6 common ‘myths’ about electronic locks, busted


Electronic locks offer several distinct advantages over conventional mechanical locks. We get an expert’s opinion on why these digital locks are ideal for home owners and bust some of the myths surrounding them

The freedom to move in and out of one’s home, without worrying about getting locked out, is a major relief for many. Considering this, ‘key-less’ digital locks are a promising solution, as they help to simplify people’s lifestyles. Among the range of digital door lock systems available today, biometric door locking products are currently the dominant segment. This can be attributed to their lower cost and ease of accessing doors, without having to carry physical tools, such as cards or keys. Nevertheless, many people hesitate to adopt these locks, owing to numerous myths regarding electronic locking systems. Here are six such myths that we try to dispel, for the successful adoption of electronic locks.

 

Myth 1: Electronic locks will not function during power cuts

The fact is that most of the electronic locks run on battery power. Hence, the lock continues to function, even when there is a power cut.

The batteries can power the lock for at least two years. Moreover, built-in power sensors inform home owners, weeks before the battery drains out. This gives enough time to replace the nine-volt battery (which is available at any local hardware store), just like you would replace the batteries of a television’s remote controller. In addition, electronic locks have a manual mechanical key override too.

 

Myth 2: I will get locked-in, in case of a fire at home

Electronic locks today have advanced sensors that detect fire and automatically provide access to the owners. This is a major advantage of electronic locks, because in case of a fire, opening a mechanical lock involves more work and time, as compared to an electronic lock.

See also: Home security systems: Easy to use, easy on the pocket

 

Myth 3: Electronic locks are difficult to operate

Advanced electronic locks have backlit keypads and touchscreens features, so that one does not have to fumble about in the dark, to unlock door. Electronic locks are extremely easy to operate, once installed and programmed properly.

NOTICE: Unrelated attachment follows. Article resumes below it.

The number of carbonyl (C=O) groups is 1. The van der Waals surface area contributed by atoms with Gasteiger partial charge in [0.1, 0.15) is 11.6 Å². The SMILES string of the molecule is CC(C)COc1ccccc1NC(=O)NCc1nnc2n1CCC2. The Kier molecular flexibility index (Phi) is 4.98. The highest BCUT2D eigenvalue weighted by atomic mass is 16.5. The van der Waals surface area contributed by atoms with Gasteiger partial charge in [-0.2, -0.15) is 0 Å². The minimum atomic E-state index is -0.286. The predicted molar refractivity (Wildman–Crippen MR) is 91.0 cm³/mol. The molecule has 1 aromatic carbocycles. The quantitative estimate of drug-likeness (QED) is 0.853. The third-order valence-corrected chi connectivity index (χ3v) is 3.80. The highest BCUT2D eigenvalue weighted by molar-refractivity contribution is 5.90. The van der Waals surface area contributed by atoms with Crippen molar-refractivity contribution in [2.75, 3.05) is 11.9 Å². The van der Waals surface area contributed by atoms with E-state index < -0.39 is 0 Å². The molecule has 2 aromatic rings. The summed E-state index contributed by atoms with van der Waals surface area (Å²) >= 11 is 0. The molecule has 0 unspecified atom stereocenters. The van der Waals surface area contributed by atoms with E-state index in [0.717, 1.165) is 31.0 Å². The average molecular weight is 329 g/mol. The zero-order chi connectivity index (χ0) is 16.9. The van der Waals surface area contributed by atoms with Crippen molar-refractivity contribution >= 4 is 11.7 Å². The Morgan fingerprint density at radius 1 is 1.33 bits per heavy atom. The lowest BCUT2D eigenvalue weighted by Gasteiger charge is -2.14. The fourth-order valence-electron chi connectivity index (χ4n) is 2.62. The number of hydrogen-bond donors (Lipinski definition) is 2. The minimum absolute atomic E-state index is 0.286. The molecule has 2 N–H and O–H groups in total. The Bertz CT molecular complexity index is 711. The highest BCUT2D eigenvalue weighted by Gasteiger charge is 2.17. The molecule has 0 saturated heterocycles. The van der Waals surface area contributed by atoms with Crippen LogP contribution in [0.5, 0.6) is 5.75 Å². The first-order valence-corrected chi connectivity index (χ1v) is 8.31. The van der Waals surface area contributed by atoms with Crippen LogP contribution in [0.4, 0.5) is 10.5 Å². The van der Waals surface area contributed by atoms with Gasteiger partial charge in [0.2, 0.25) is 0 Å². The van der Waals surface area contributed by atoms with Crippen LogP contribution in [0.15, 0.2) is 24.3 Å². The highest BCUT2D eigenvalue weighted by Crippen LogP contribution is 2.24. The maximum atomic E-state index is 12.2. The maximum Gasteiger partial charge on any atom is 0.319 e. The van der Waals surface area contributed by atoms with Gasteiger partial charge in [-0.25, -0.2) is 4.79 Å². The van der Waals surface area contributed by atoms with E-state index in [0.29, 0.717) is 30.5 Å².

If an individual wishes to install the lock by themselves, all the good brands have instructions manuals and offer online video tutorials. On the other hand, having a professional install the electronic lock, eliminates confusion. You can also have all your questions answered, while a professional locksmith is present.

 

Myth 4: They are bulky

One does not have to sacrifice interior styling for greater security. A vast majority of electronic locks come in different body styles, finishes and trims, to blend with one’s home décor.

 

Myth 5: The buttons wear off and the locks do not work when it rains

Good brands offer products that are weather-proof. Therefore, the buttons are guaranteed not to wear off. Most electronic locks also feature a fingerprint-resistant touchscreen that works in the rain or even while wearing gloves. However, an RFID access card is recommended, in case you wish to boost security.

 

Myth 6: Electronic locks can be hacked

Hacking an electronic lock is very difficult. Most locks also offer multiple modes of authentication – for example, via PIN, smartcard, manual key and biometric accessibility options. Some advanced locks also offer you a scrambled PIN option, which means that you may press any number of keys before or after your password and yet, the lock will open. This is an effective way of safe-keeping your password, if someone is with you.

(The author is executive vice-president and business head, Godrej Locking Solutions and Systems)

 

Was this article useful?
  • 😃 (0)
  • 😐 (0)
  • 😔 (0)

Comments

comments